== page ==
Today, I am pleased to introduce and launch the “K-12 Cyber Incident Map.” It is a visualization of cybersecurity-related incidents reported about U.S. K-12 public schools and districts from 2016 to the present. Painstakingly assembled from public reports, it was created to begin to build a data-based awareness of the scope and variety of digital security and privacy threats facing K-12 public schools and districts, as well as to shed a light on the need for uniform standards for disclosing cyber incidents affecting schools, students, and educators.
To better understand the cybersecurity challenges facing schools, Education Week talked with school leaders in Arizona, Connecticut, Montana, and Texas about the cybersecurity incidents they faced, and how they responded. They found that the country’s K-12 information-technology leaders are likely underestimating the dangers they face and that many are failing to take even basic steps to secure their networks and data.
Both FERPA and the COPPA Rule presume that schools have the resources and knowledge to assess their own data security practices, to say nothing of that of their vendors. Emerging evidence suggests that this presumption should be challenged. The FTC and ED can take affirmative action to improve the security with which schools and their vendors treat student data.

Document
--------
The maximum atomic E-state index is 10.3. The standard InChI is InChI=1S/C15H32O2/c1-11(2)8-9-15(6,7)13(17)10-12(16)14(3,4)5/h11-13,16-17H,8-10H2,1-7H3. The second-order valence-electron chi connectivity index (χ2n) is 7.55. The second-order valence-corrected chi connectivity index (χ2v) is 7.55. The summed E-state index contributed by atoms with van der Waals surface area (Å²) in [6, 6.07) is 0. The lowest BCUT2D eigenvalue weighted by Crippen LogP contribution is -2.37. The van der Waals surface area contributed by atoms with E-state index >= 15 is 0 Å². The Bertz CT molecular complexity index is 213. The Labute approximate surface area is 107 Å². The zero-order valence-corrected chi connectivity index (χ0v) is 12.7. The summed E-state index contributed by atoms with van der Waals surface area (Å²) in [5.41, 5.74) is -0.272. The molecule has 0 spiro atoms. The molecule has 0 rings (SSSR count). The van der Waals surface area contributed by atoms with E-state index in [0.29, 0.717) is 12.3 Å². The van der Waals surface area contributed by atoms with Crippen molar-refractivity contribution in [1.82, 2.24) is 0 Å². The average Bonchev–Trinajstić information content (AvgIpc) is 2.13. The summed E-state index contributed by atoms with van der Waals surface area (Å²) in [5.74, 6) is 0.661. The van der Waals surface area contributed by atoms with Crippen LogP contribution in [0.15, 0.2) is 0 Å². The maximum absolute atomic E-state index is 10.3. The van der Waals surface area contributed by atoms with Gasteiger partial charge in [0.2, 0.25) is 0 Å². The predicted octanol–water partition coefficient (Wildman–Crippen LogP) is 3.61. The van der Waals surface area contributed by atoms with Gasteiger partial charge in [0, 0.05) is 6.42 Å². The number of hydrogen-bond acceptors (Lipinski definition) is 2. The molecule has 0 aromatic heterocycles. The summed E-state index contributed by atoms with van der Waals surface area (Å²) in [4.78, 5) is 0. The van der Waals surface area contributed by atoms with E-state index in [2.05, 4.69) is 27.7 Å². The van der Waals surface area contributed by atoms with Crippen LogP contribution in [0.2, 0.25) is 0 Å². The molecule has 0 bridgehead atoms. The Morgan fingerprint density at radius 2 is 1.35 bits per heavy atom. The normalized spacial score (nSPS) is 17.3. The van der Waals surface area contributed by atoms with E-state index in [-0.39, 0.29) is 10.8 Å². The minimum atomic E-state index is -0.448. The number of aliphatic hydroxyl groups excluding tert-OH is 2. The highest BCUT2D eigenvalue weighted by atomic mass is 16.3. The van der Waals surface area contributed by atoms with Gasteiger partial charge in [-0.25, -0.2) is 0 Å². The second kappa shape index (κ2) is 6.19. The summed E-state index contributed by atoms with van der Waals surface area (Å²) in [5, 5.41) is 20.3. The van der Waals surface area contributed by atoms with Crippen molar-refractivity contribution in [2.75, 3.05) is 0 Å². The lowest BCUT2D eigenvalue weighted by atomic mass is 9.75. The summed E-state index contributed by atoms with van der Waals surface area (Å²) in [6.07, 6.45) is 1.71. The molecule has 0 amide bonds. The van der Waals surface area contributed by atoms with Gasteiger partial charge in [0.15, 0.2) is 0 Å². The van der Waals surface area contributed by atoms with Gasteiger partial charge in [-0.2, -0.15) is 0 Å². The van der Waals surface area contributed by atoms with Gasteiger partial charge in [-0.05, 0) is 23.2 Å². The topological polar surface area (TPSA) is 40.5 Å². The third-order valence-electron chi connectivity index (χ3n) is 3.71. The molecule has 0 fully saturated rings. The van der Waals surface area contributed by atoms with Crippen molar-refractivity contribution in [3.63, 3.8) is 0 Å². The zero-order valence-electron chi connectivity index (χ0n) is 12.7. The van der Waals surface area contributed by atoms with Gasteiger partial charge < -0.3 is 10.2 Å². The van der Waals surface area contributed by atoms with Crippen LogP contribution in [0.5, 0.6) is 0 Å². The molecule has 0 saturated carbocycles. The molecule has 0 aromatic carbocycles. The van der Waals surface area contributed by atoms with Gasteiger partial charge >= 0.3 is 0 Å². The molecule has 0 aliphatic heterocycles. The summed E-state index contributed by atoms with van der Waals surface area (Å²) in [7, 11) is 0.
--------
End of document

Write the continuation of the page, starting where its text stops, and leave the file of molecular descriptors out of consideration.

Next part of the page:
Natasha Singer—this time with colleague Danielle Ivory—have released another in the New York Times’ series ‘Education Disrupted.’ Like other stories in the series, it focuses on issues of conflicts of interest in education and educational technology. This issue is a cancer on the sector, enabled by and made worse by the lack of any serious interest in self-policing or self-regulation.